Public figures live on within the words they are remembered by. To understand the effect they had on history, their words need to be documented. No one is absolutely sure of exactly what Abraham Lincoln said in his most famous speech, the Gettysburg Address. Five known manuscripts exist, but all of them are slightly different. Every newspaper story from the day contains a different account.
In the case of modern presidents, for the official record, we rely upon transcriptions of all their speeches collected by the national government.
But in the case of Donald Trump, that historical record is likely to have a big gap. Almost 10% of the president’s total public speeches are excluded from the official record. And that means a false picture of the Trump presidency is being created in the official record for posterity.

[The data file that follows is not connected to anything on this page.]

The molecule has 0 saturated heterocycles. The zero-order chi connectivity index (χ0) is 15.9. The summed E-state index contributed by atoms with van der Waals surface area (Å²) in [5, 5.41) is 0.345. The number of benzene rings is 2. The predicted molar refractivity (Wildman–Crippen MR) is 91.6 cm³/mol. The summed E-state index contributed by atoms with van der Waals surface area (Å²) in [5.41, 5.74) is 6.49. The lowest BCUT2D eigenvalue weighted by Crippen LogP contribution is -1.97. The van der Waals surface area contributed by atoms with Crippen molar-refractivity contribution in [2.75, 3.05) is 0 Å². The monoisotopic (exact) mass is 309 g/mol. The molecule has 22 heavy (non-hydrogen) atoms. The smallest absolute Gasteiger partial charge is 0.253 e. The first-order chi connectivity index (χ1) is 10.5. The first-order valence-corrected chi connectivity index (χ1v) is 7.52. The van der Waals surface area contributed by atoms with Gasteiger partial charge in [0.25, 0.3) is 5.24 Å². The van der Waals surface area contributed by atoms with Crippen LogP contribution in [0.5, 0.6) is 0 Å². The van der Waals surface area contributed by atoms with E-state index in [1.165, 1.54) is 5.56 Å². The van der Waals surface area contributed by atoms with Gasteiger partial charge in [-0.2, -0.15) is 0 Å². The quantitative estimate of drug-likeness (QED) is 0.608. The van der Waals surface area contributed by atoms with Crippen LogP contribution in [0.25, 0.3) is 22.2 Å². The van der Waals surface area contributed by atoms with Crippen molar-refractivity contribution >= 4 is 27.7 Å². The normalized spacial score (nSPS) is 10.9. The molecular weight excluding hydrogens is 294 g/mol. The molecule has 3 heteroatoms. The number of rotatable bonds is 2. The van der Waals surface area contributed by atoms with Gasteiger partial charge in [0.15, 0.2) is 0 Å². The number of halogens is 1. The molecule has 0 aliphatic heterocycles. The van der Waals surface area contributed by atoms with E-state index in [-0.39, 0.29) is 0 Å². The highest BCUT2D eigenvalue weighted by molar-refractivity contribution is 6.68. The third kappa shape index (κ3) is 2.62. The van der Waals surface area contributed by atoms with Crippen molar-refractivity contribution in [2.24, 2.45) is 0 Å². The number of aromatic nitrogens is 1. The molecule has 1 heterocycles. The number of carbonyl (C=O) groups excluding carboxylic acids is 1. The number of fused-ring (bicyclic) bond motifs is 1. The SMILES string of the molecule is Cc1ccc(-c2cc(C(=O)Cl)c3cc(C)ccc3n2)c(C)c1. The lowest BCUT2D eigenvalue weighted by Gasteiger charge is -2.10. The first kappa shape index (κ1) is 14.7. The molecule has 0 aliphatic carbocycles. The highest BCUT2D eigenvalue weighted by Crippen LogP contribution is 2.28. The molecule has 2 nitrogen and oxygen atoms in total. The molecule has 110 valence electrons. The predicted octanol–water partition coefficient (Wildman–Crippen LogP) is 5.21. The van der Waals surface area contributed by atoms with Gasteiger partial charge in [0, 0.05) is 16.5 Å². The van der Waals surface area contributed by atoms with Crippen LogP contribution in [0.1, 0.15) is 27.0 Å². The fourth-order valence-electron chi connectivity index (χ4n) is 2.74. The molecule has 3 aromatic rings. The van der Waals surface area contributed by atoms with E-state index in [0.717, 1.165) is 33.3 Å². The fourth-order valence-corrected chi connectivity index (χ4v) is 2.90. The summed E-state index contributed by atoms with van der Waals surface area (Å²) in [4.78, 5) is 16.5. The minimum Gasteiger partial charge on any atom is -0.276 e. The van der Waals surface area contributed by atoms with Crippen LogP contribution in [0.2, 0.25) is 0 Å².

Saving the Records
In 1957, the National Historical Publications Commission, a part of the National Archives that works to “preserve, publish, and encourage the use of documentary sources … relating to the history of the United States,” recommended developing a uniform system so all materials from presidencies could be archived. They did this to literally save presidential records from the flames: President Warren G. Harding’s wife claimed to have burned all his records, and trump defying custom given national archives records speeches political rallies